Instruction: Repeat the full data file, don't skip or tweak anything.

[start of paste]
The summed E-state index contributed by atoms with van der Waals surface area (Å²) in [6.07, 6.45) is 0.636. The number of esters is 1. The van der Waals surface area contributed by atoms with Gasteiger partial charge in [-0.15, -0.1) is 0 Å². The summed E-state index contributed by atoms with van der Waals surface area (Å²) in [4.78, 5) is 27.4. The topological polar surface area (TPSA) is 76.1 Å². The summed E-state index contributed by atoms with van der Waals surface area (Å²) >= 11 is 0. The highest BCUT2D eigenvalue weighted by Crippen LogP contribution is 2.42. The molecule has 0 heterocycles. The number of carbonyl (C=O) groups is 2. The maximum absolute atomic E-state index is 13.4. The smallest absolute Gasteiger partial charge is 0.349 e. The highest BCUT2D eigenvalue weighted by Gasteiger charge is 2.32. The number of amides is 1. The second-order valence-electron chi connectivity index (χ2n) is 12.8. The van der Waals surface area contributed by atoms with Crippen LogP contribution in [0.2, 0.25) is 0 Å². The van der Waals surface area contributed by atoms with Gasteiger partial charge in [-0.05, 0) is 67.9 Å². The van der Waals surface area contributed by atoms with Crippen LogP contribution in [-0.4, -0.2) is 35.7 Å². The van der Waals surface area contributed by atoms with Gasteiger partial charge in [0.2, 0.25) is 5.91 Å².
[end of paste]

The summed E-state index contributed by atoms with van der Waals surface area (Å²) in [6.07, 6.45) is 0.636. The number of esters is 1. The van der Waals surface area contributed by atoms with Gasteiger partial charge in [-0.15, -0.1) is 0 Å². The summed E-state index contributed by atoms with van der Waals surface area (Å²) in [4.78, 5) is 27.4. The topological polar surface area (TPSA) is 76.1 Å². The summed E-state index contributed by atoms with van der Waals surface area (Å²) >= 11 is 0. The highest BCUT2D eigenvalue weighted by Crippen LogP contribution is 2.42. The molecule has 0 heterocycles. The number of carbonyl (C=O) groups is 2. The maximum absolute atomic E-state index is 13.4. The smallest absolute Gasteiger partial charge is 0.349 e. The highest BCUT2D eigenvalue weighted by Gasteiger charge is 2.32. The number of amides is 1. The second-order valence-electron chi connectivity index (χ2n) is 12.8. The van der Waals surface area contributed by atoms with Crippen LogP contribution in [0.2, 0.25) is 0 Å². The van der Waals surface area contributed by atoms with Gasteiger partial charge in [-0.05, 0) is 67.9 Å². The van der Waals surface area contributed by atoms with Crippen LogP contribution in [-0.4, -0.2) is 35.7 Å². The van der Waals surface area contributed by atoms with Gasteiger partial charge in [0.2, 0.25) is 5.91 Å².